Skip to comments.Holden calls special session
Posted on 05/19/2003 4:59:01 PM PDT by Noslrac
Holden calls special session
Vetoes health budget provisions, more vetoes may be coming
By BOB WATSON
Missouri lawmakers will return to Jefferson City for a special session, but Gov. Bob Holden doesn't know the date yet.
He didn't say what specifically would be in the call, because he's decided so far to veto only one of the 18 budget bills lawmakers approved 10 days ago.
Flanked by parents and some children who receive services from the Health and Mental Health departments, Holden this morning said he would veto the budget bill that funds those two departments.
"We're not talking about cutting red tape and the bureaucracy here," Holden said, after calling the Legislature's $18.9 billion budget plan unacceptable. "We're talking about cutting vital services to these children, and hundreds of other children throughout the state of Missouri."
The governor added: "I have trimmed close to $1 billion out of this general revenue budget, as you know."
Holden said, when Missourians understand the lawmakers' choices, voters would support a tax increase package to make sure vital services continue, "because Missourians are compassionate people."
The governor said budget cuts in mental health care would cut services to 5,800 developmentally disabled Missourians.
He said another 3,200 mentally ill adults and 800 emotionally disturbed children would lose psychiatric services, under the budget plan.
And, the governor said, the total budget was $367 million out of balance. Budget Director Linda Luebbering said after this morning's news conference the figure still may be as high as $714 million.
Rep. Brad Lager, R-Maryville and vice chairman of the House Budget Committee, told The Associated Press he was "a little skeptical" about the numbers of people that Holden claimed would lose services.
Sen. John Russell, the Senate Appropriations Committee chairman, said Holden's announcement appeared to be a publicity stunt.
"He's just doing it to get his name in the newspaper three or four times," said Russell, R-Lebanon.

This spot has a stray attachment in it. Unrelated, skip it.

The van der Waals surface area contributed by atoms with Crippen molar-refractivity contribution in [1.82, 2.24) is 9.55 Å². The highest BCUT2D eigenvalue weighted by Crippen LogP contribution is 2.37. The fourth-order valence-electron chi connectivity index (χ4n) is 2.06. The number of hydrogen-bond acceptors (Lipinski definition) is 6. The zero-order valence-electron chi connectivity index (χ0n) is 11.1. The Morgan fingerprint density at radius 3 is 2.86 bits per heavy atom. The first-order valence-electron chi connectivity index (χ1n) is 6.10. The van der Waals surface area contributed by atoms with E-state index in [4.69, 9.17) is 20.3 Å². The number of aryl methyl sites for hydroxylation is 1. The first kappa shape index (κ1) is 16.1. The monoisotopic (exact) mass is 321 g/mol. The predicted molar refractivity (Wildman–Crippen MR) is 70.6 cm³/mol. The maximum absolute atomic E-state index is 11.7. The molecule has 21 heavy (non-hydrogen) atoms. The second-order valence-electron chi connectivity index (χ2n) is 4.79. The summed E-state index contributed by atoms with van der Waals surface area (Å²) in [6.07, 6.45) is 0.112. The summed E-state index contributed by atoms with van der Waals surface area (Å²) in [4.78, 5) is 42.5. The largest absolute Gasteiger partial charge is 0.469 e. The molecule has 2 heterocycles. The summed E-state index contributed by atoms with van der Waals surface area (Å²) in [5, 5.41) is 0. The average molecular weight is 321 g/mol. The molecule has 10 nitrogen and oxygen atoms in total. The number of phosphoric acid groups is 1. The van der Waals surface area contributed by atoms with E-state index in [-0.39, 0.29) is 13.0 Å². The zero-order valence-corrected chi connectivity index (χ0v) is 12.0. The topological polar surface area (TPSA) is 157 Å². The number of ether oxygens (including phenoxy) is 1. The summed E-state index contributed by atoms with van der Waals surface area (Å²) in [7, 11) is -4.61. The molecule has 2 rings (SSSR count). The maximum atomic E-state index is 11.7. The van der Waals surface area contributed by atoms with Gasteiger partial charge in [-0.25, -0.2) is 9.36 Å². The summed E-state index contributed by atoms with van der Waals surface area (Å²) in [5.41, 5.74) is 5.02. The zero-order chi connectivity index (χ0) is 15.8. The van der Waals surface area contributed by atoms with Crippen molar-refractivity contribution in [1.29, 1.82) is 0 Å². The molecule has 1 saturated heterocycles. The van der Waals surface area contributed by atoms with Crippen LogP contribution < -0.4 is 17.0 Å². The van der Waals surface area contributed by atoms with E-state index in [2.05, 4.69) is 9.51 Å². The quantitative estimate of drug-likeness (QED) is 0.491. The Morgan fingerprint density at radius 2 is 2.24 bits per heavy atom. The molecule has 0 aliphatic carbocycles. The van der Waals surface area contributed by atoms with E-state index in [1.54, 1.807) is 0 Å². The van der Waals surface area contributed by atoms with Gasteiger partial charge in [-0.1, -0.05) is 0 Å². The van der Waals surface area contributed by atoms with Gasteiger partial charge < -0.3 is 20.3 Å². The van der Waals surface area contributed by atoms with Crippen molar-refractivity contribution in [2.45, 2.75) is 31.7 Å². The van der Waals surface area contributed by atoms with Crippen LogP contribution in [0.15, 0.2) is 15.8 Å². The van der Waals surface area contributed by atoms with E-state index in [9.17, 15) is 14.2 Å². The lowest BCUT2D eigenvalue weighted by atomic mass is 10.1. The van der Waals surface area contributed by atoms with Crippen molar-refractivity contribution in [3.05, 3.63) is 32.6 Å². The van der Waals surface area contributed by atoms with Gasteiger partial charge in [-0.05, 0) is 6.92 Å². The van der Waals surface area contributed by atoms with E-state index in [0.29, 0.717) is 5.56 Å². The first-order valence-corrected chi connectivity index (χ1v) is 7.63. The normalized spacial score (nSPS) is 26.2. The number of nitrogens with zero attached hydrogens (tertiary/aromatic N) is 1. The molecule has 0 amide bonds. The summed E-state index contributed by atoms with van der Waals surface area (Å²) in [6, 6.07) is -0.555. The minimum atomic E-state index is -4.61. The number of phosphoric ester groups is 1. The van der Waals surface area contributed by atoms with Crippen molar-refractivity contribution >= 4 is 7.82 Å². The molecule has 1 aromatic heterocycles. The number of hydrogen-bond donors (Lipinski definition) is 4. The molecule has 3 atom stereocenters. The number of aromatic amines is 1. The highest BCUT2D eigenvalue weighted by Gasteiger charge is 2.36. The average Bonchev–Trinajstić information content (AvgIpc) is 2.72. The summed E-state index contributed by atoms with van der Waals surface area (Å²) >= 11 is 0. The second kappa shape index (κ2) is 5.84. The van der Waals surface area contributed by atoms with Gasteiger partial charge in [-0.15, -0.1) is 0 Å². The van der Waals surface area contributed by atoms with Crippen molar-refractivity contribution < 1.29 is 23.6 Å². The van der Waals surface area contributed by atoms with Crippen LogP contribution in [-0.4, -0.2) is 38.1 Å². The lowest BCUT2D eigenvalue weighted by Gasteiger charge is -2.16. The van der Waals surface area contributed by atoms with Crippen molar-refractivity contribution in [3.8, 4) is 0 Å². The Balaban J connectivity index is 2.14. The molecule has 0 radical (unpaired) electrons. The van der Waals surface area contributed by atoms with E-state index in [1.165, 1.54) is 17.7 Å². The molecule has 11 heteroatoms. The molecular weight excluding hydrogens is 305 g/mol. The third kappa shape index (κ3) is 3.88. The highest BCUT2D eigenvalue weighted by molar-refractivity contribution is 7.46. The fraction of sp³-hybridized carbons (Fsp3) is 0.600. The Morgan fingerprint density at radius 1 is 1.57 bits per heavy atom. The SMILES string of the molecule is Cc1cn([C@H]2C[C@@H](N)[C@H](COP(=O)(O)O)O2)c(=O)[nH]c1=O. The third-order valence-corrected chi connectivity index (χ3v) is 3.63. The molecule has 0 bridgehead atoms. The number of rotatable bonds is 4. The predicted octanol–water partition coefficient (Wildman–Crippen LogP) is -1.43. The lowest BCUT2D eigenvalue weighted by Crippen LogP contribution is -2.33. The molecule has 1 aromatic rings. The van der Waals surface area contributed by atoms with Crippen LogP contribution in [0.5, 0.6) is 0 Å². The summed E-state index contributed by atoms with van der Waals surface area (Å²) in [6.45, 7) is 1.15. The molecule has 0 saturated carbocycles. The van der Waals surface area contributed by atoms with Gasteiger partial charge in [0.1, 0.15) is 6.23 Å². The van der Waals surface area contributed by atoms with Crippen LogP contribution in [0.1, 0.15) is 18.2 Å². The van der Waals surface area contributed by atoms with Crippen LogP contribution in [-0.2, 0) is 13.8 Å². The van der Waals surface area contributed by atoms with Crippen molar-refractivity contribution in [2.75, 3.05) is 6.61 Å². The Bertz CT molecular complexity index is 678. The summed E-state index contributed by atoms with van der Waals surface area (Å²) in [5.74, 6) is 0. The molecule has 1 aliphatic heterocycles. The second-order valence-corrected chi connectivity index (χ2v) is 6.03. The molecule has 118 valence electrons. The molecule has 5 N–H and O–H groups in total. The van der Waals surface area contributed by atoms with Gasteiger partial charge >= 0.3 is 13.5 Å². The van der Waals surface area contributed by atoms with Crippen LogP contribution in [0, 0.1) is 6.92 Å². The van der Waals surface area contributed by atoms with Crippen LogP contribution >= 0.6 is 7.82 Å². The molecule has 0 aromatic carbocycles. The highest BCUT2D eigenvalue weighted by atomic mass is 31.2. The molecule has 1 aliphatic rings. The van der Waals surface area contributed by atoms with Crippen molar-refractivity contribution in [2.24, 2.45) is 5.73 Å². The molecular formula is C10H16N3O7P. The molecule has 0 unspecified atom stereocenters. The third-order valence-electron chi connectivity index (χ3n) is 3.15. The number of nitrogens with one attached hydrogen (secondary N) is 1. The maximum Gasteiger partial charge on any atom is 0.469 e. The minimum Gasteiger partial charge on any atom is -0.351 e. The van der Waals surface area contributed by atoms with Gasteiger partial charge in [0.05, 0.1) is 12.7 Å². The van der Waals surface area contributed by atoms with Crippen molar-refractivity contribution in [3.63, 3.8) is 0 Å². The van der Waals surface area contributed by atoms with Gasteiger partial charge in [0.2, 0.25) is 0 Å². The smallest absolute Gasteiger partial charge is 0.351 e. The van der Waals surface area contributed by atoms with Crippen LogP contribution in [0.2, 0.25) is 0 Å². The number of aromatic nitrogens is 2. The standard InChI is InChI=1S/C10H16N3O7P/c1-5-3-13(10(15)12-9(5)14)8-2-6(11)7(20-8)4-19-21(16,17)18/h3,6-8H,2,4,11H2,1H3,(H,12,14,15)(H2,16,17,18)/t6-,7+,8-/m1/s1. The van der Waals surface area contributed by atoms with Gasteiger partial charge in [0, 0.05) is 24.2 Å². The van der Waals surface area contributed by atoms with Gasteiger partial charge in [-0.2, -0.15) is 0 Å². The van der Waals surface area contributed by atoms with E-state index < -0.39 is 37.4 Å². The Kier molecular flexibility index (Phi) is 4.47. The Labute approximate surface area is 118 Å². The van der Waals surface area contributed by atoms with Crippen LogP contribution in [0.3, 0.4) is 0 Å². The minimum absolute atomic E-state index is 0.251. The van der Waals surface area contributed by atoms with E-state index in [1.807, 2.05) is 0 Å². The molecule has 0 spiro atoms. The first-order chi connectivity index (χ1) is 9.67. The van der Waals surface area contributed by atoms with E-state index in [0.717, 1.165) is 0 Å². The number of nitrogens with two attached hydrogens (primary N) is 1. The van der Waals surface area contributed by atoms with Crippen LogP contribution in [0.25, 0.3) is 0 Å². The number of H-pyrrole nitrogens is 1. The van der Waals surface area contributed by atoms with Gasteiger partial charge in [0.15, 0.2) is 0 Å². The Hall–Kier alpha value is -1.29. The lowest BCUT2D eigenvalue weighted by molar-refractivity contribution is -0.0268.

After the budget was passed, the Legislature's Republican leaders said several times they provided the best budget possible under the state's current financial conditions.
But Holden said: "We can do better. ... (Lawmakers) have made the problem more difficult."
During this morning's news conference, Micky McCool of St. Louis said she knew of another family that almost had surrendered their parental rights to the state, so their daughter could get services they could not provide.
"Their family stayed together because she was able to access this (state) program," McCool said. "With these budget cuts, this program could go by the wayside -- then what's going to happen to this family, if they're forced to put their daughter in an institution?"
She said that would "cost so much more for the state."
Mary Hawkins of Springfield told reporters how her family had benefited from several programs for their son -- now 18 -- who had a hemorrhage when he was one-week old and since has been diagnosed with both cerebral palsy and, at age 13, with autism.
"Since this training, he went every day to school this year, not missing one day for his behaviors," she said. "But we had such a tough time with him, we didn't know if he would be able to stay at home with us."
Holden said he's still looking at the rest of the budget, to decide how he'll act on those 17 other bills.
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